Don't take your mother to see 'Mother's Day'


Last night, I did the unthinkable: I went to see Mother’s Day. If you’re lucky enough to be unaware of this movie, Mother’s Day is the third in a series of disastrous holiday-themed ensemble rom-coms directed by Gary Marshall. Despite never having seen Valentine’s Day (2010) or, until researching this post, heard of New Year’s Eve (2011), somehow I found myself sitting in a movie theater with 11 strangers and 134 empty seats.

Whatever you do with your mom this Mother’s Day, don’t you dare subject her to this.

Besides being a compelling, if accidental, argument against diversity in film (please continue to leave us POC out of this bullshit in the future, seriously), all in all, the script feels like a rough outline, based on vague notes like “make somebody gay” or “abandonment issues!” The actors all did their best with the material they were given, which is to say they acted with the ease and naturalism of Sims.

The film follows intertwined stories based on classic white-people tropes that the 81-year-old Marshall probably invented himself (HE CREATED HAPPY DAYS, PEOPLE, HE’S BEEN DOING THIS A LONG TIME). Divorced mother of two and interior designer Sandy (Jennifer Aniston) copes with her ex-husband (Timothy Olyphant)’s elopement with twentysomething Tina (Shay Mitchell) by arguing with herself within earshot of other people.

Sandy’s inadvertent eavesdroppers include love interest slash widower Bradley (Jason Sudeikis), a literal clown, and potential employer Miranda Collins. This Home Shopping Network superstar with Oprah-esque influence is expertly played by the wig Julia Roberts wore in Notting Hill. Long ago, Collins gave her daughter up for adoption and, spoiler alert, her daughter (Britt Robertson) is now a new mom whose British baby daddy Zack (Jack Whitehall), a struggling standup comic, desperately wants to marry her.

Other characters include Sandy’s chill yoga enthusiast friend Jesse (Kate Hudson), who is married to Indian guy Russell (Aasif Mandvi) but hasn’t told her parents because they’re racist. Jesse lives right next door to her sister Gabi (Sarah Chalke), who has a son with her wife Max (hi Carmen Esposito!). Gabi hasn’t told their parents about her spouse, either, because they’re also homophobic!

More than anything, the film was a testament to my own patience. I truly wanted to give up on this nearly two-hour ordeal, but I persevered and stuck it out. To save you and your mother some time and money, here’s a handy recounting of all the times in Mother’s Day I should have just stood up and left.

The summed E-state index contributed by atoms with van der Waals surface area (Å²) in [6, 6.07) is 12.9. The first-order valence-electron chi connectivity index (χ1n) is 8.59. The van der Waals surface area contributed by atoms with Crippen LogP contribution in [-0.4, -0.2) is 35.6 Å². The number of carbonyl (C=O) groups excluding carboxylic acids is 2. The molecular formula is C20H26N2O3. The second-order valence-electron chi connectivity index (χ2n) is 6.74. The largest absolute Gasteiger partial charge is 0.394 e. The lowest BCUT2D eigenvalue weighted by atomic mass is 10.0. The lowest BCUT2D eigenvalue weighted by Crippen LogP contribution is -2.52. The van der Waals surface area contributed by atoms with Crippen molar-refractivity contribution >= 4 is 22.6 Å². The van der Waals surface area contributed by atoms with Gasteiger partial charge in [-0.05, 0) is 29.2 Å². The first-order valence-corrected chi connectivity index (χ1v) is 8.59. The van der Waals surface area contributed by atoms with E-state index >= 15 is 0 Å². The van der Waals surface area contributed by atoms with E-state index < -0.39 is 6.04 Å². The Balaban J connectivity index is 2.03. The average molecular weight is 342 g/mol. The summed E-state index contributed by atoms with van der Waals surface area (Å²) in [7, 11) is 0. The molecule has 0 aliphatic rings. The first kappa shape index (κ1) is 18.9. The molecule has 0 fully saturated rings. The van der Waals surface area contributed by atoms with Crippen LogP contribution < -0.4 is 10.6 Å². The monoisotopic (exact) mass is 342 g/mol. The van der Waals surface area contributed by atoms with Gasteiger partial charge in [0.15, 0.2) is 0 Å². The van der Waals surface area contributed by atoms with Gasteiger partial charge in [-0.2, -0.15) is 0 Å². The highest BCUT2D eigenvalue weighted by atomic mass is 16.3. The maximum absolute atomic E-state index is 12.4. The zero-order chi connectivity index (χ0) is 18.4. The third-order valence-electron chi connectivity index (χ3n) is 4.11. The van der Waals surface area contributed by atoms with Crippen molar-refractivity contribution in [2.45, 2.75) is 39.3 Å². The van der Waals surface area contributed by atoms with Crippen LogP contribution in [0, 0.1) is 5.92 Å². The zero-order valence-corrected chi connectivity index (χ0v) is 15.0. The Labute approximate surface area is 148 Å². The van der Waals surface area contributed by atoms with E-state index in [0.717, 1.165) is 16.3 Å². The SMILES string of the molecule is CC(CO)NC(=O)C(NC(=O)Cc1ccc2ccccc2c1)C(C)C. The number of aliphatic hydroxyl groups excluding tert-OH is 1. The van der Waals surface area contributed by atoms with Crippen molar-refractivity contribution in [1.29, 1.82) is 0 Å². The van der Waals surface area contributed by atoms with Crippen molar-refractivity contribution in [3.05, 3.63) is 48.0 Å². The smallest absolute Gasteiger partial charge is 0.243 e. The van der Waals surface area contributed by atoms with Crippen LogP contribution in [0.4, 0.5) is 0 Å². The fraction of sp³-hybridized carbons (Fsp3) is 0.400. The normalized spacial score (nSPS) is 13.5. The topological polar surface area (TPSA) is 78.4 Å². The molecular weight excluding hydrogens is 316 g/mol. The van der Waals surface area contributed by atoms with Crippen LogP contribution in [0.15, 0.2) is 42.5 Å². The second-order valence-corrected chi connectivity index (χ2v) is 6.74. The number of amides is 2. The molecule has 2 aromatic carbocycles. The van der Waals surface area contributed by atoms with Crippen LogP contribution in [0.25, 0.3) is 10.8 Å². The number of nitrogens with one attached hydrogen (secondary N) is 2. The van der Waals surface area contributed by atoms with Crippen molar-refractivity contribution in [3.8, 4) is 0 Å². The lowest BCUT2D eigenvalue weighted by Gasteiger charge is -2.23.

• When the the opening song was a Meghan Trainor doo-wop jam about how “you might have a mom and she might be the bomb, but ain’t nobody got a mom like mine.”
  • When Gabi describes the giant uterus float she built with Max (because they’re lesbians!) for the Mother’s Day parade as a symbol that “we all come from the same place: gay, straight, transgender, black, white.” Thanks for finally taking a stand, Hollywood!
  • When Bradley’s daughter said, “I can’t believe it’s already been a year since mom died,” because exposition.
  • When Tina suggests Sandy tweet at her if she wants an update on the kids, implying she uses Twitter for anything other than sharing dank memes.
  • When Henry asks Sandy if he can take the kids for Mother’s Day now that they have a new step-mom.
  • When Bradley’s other daughter reminds him that “Mom loved karaoke, remember?” as he’s literally watching a video of his late wife (Jennifer Garner) singing karaoke.
  • When Jesse and Gabi’s parents happily show up to Jesse’s house in their RV unannounced, after years of near-estrangement, and refuse to drink Hoegaarden and Stella because they sound like the “frickin’ United Nations.”
  • When I matched with two dudes on Tinder while I was staring at my phone during this scene.
  • When Earl (Robert Pine), Gabi and Jesse’s dad, asks Russell if he’s the “houseboy” and then calls him a “towelhead.” Racism: It’s funny!
  • When it’s revealed that Russell and Jesse’s child is named Tanner and you KNOW they’re going to make a skin color joke. (They do. They do make a skin color joke.)
  • When Zack can’t find anyone to watch his baby, he takes her onstage with him during his set at a comedy competition.
  • When Zack finishes his stupid set and an audience member remarks that she loves babies. Her date suggests they have one and she reminds him that it’s their first date, and then he asks her what she’s doing tomorrow. THAT REALLY HAPPENED.
  • When the baby won the comedy show. A pretty glaring indictment of the standup comedy scene, tbh.
  • When Jesse threatens she’ll leave Russell and he scrambles out of the house into the RV. The background music is infused with some light tabla. Yeah, I heard that, you dicks.
  • When I finished my popcorn.
  • When Earl tricks everyone into thinking the brakes are cut and somehow this resolves everything with everyone, because the fear of death just does that, even though Jesse lied to Russell about her parents being in a mental institution FOR YEARS.
  • When I finished my Icee.
  • When the RV gets pulled over by cops who, when they see Russell, reach for their guns and order him to get on the ground. Because again: funny racism!
  • When Bradley injures himself while rapping “The Humpty Dance” on his fancy karaoke machine because Sandy’s at the hospital with her son and that second meet cute is GOING TO HAPPEN, DAMMIT. And it does. And whatever, the movie’s finally over.
  • Wait, no, it’s not over. There’s a blooper reel, the highlights of which include Jennifer Aniston saying the word “justified” to Justified star Timothy Olyphant and accidentally calling Julia Roberts “Julia” instead of “Miranda.” Okay.
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